A Classical Guitarist Making Herself Heard
By ALLAN KOZINN
Published: May 15, 2011
The classical guitar is mostly a solitary instrument, partly because the greatest works written for it are in the solo repertory. So even though its concerto repertory has grown prodigiously since the late 1930s and is plentifully available on recordings, opportunities to hear guitarists play concertos in concert remain comparatively rare.
The technical problem should no longer be so daunting now that guitarists routinely use subtle amplification, as Sharon Isbin did in her performance with the Salomé Chamber Orchestra on Saturday evening at the Metropolitan Museum. Ms. Isbin uses a system that lets her be heard but preserves the poetry and warmth of the guitar’s timbre: her sound was rounded and buttery throughout the instrument’s range.
The evening was very much hers. Though the orchestra, which performs standing and without a conductor, gave a glowing account of Elgar’s Introduction and Allegro (Op. 47), it mostly collaborated with Ms. Isbin on concertos and a chamber piece.
The program opened with Vivaldi’s Concerto in D (RV 93), originally for the lute. Ms. Isbin took a relaxed, easygoing approach, even in the bright outer movements. But if her focus was on precision and directness, she sacrificed nothing in energy. As in her Virgin and Warner recordings of the work, she was generous with ornamentation in the repeated sections. In the Adagio especially, she expanded freely on Vivaldi’s slow-moving, introspective melody and adorned phrase endings with cross-string trills, which, unlike the easier and more common single variety, have the clarity and definition of a keyboard trill.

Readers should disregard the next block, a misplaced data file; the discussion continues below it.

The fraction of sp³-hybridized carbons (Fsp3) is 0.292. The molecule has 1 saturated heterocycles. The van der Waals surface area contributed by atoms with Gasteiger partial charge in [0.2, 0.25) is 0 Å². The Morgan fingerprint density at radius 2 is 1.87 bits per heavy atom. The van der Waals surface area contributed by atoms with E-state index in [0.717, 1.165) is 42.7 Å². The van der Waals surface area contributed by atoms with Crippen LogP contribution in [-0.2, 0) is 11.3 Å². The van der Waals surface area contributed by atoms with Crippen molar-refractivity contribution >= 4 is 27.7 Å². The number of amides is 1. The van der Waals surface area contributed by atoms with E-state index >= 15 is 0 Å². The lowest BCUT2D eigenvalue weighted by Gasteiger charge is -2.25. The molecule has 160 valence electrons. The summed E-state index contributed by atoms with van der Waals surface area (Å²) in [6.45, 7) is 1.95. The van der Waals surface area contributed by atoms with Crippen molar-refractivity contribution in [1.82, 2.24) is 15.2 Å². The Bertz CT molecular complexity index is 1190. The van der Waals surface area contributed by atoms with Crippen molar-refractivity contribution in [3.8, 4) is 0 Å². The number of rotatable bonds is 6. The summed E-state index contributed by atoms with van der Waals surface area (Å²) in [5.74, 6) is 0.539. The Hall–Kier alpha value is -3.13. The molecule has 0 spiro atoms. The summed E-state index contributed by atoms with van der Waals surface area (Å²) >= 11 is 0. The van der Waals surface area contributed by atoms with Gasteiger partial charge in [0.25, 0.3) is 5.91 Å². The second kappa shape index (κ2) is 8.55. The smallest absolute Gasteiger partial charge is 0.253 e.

Ms. Isbin took a similarly mellow approach to Rodrigo’s “Fantasía Para un Gentilhombre,” a 1954 meditation on dances by the 17th-century Spanish composer Gaspar Sanz. Usually this fantasia is played as a straightforward dialogue between guitar and orchestra, each presenting Rodrigo’s elaborations on the Sanz pieces with equal zest. Ms. Isbin, instead, created the illusion of historical distance, as if the guitar line represented Sanz’s voice, with the orchestra providing Rodrigo’s commentary. (That said, she was at her most arresting in the very un-Sanzian harplike cadenza in the finale.)
Between the Vivaldi and Rodrigo works, Ms. Isbin and a quartet from the orchestra (a quintet if you count the castanet and tambourine player, who joined in for the Fandango finale) gave a brisk account of Boccherini’s Quintet No. 4 (G. 448). Ms. Isbin also played two solo works: a lovely account of Tárrega’s “Capricho Arabe” in which her rhythmically free reading of the introductory filigree suggested the sound of an oud, and Andrew York’s pleasant “Andecy.”